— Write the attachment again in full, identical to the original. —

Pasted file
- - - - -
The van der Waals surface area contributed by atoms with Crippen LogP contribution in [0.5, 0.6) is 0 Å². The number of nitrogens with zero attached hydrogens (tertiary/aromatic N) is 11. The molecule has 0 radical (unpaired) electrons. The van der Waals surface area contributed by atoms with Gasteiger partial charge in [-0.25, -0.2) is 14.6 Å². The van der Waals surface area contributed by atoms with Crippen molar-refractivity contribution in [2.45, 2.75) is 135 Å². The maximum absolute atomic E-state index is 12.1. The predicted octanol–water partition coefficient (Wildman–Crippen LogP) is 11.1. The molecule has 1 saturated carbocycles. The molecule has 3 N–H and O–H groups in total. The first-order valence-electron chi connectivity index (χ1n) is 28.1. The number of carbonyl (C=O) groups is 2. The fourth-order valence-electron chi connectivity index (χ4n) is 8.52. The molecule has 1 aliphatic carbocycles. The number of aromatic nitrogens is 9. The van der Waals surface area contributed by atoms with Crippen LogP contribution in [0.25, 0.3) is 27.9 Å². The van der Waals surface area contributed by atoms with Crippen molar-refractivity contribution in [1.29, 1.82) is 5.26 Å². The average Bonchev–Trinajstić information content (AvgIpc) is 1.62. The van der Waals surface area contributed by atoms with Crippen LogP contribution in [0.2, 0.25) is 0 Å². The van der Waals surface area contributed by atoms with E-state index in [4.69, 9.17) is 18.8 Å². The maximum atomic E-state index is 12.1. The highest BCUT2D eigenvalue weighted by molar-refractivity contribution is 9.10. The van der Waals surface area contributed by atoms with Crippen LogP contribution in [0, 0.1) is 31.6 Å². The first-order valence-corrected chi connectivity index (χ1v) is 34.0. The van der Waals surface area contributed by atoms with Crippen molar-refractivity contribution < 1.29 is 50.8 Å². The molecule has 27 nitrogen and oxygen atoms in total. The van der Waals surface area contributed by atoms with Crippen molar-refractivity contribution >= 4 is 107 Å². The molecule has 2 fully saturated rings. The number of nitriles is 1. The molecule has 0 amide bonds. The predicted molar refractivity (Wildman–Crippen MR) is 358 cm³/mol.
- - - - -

The van der Waals surface area contributed by atoms with Crippen LogP contribution in [0.5, 0.6) is 0 Å². The number of nitrogens with zero attached hydrogens (tertiary/aromatic N) is 11. The molecule has 0 radical (unpaired) electrons. The van der Waals surface area contributed by atoms with Gasteiger partial charge in [-0.25, -0.2) is 14.6 Å². The van der Waals surface area contributed by atoms with Crippen molar-refractivity contribution in [2.45, 2.75) is 135 Å². The maximum absolute atomic E-state index is 12.1. The predicted octanol–water partition coefficient (Wildman–Crippen LogP) is 11.1. The molecule has 1 saturated carbocycles. The molecule has 3 N–H and O–H groups in total. The first-order valence-electron chi connectivity index (χ1n) is 28.1. The number of carbonyl (C=O) groups is 2. The fourth-order valence-electron chi connectivity index (χ4n) is 8.52. The molecule has 1 aliphatic carbocycles. The number of aromatic nitrogens is 9. The van der Waals surface area contributed by atoms with Crippen LogP contribution in [0.25, 0.3) is 27.9 Å². The van der Waals surface area contributed by atoms with Crippen molar-refractivity contribution in [1.29, 1.82) is 5.26 Å². The average Bonchev–Trinajstić information content (AvgIpc) is 1.62. The van der Waals surface area contributed by atoms with Crippen LogP contribution in [0.2, 0.25) is 0 Å². The van der Waals surface area contributed by atoms with E-state index in [4.69, 9.17) is 18.8 Å². The maximum atomic E-state index is 12.1. The highest BCUT2D eigenvalue weighted by molar-refractivity contribution is 9.10. The van der Waals surface area contributed by atoms with Crippen LogP contribution in [0, 0.1) is 31.6 Å². The first-order valence-corrected chi connectivity index (χ1v) is 34.0. The van der Waals surface area contributed by atoms with Crippen molar-refractivity contribution < 1.29 is 50.8 Å². The molecule has 27 nitrogen and oxygen atoms in total. The van der Waals surface area contributed by atoms with Crippen molar-refractivity contribution >= 4 is 107 Å². The molecule has 2 fully saturated rings. The number of nitriles is 1. The molecule has 0 amide bonds. The predicted molar refractivity (Wildman–Crippen MR) is 358 cm³/mol.